Best exchange of the week

A few days ago Laila Lalami prepared herself to interview Salman Rushdie (the end result will run in the Oregonian next week.) She had a list of rules for herself:

Do not mention the f-word. The man deserves a break from the fatwa. Do

not mention the p-word. Yes, his wife is a model. So what? Do not ask

him to sign his book. This is an interview, not a reading. Do not take

his photograph. Leave that to the professionals. And, of course, do

not, under any circumstances, talk about your book or your blog; it’s

crass, and it’s probably not the least bit interesting to him.

But when the escort mentioned that Rushdie was a fan of her blog, things spiraled a bit off course

The elevator doors opened then, and out came Salman Rushdie, in blue

jeans and button-down shirt, looking … well, like one might expect

him to look like on a book tour. Seemingly relaxed, but a bit tired.

The escort introduced us. How do you do?” we said to one another.

That’s when I noticed he had my book in his hands.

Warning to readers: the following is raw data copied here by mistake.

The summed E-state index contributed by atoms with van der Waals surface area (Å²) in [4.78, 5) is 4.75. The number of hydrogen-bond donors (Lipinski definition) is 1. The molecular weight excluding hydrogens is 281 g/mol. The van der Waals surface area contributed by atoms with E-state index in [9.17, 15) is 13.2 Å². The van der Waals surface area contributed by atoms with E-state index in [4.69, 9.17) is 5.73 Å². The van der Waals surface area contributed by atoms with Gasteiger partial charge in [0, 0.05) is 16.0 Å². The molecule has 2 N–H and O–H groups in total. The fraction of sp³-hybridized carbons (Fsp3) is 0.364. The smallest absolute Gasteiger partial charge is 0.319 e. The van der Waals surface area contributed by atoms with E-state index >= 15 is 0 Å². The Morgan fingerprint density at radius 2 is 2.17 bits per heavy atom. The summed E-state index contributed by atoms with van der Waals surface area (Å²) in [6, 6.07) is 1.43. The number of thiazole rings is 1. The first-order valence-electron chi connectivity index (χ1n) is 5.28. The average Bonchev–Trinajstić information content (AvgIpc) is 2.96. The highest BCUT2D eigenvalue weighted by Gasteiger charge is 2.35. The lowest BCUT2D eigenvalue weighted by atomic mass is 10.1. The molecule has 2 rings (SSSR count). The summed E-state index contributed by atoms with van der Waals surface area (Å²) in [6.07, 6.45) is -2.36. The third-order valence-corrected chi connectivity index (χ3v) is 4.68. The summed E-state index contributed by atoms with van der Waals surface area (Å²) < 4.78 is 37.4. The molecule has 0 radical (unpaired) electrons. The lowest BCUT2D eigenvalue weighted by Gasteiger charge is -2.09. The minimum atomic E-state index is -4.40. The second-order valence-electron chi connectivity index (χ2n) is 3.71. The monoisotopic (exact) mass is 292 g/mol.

“You have my book!” I cried, rather stupidly.

“Oh yes,” he said with a grin.  “I know all about you.”

This wouldn’t do. Not at all. I told him all about my rules, and the

special corollary about my book. He laughed, and then explained that

he’d been given a copy of Hope by a bookseller on his

previous stop, in Seattle. Earlier in the day, when he arrived in

Portland, another bookseller gave him a second copy, so he figured he’d

take it. “You’re going to have to sign it,” he added.

Okay, cue the theme music for The Twilight Zone.

Was I trapped in some alternate universe? Did Salman Rushdie just ask

me for my fucking autograph? “I don’t know if I could,” I mumbled.

The book is the supremely awesome HOPE AND OTHER DANGEROUS PURSUITS, which should be in bookstores everywhere right about now.